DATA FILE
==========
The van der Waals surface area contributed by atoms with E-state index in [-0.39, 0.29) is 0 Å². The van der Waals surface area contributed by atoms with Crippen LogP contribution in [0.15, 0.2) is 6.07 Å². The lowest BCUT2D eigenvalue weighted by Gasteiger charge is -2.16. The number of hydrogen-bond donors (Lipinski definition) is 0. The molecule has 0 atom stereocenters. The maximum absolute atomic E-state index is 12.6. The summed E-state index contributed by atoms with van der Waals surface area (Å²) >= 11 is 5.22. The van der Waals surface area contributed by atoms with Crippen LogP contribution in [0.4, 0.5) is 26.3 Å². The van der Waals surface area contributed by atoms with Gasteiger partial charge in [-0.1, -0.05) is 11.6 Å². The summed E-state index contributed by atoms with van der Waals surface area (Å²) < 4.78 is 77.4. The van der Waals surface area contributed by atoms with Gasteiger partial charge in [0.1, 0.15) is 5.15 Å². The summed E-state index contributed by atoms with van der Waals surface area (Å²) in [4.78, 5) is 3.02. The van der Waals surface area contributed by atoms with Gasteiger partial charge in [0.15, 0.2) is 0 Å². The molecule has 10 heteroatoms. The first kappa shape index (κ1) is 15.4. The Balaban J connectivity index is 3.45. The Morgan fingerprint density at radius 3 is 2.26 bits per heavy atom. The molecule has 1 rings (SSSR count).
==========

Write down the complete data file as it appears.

The van der Waals surface area contributed by atoms with E-state index in [-0.39, 0.29) is 0 Å². The van der Waals surface area contributed by atoms with Crippen LogP contribution in [0.15, 0.2) is 6.07 Å². The lowest BCUT2D eigenvalue weighted by Gasteiger charge is -2.16. The number of hydrogen-bond donors (Lipinski definition) is 0. The molecule has 0 atom stereocenters. The maximum absolute atomic E-state index is 12.6. The summed E-state index contributed by atoms with van der Waals surface area (Å²) >= 11 is 5.22. The van der Waals surface area contributed by atoms with Crippen LogP contribution in [0.4, 0.5) is 26.3 Å². The van der Waals surface area contributed by atoms with Gasteiger partial charge in [-0.1, -0.05) is 11.6 Å². The summed E-state index contributed by atoms with van der Waals surface area (Å²) < 4.78 is 77.4. The van der Waals surface area contributed by atoms with Gasteiger partial charge in [0.1, 0.15) is 5.15 Å². The summed E-state index contributed by atoms with van der Waals surface area (Å²) in [4.78, 5) is 3.02. The van der Waals surface area contributed by atoms with Gasteiger partial charge in [0.15, 0.2) is 0 Å². The molecule has 10 heteroatoms. The first kappa shape index (κ1) is 15.4. The Balaban J connectivity index is 3.45. The Morgan fingerprint density at radius 3 is 2.26 bits per heavy atom. The molecule has 1 rings (SSSR count).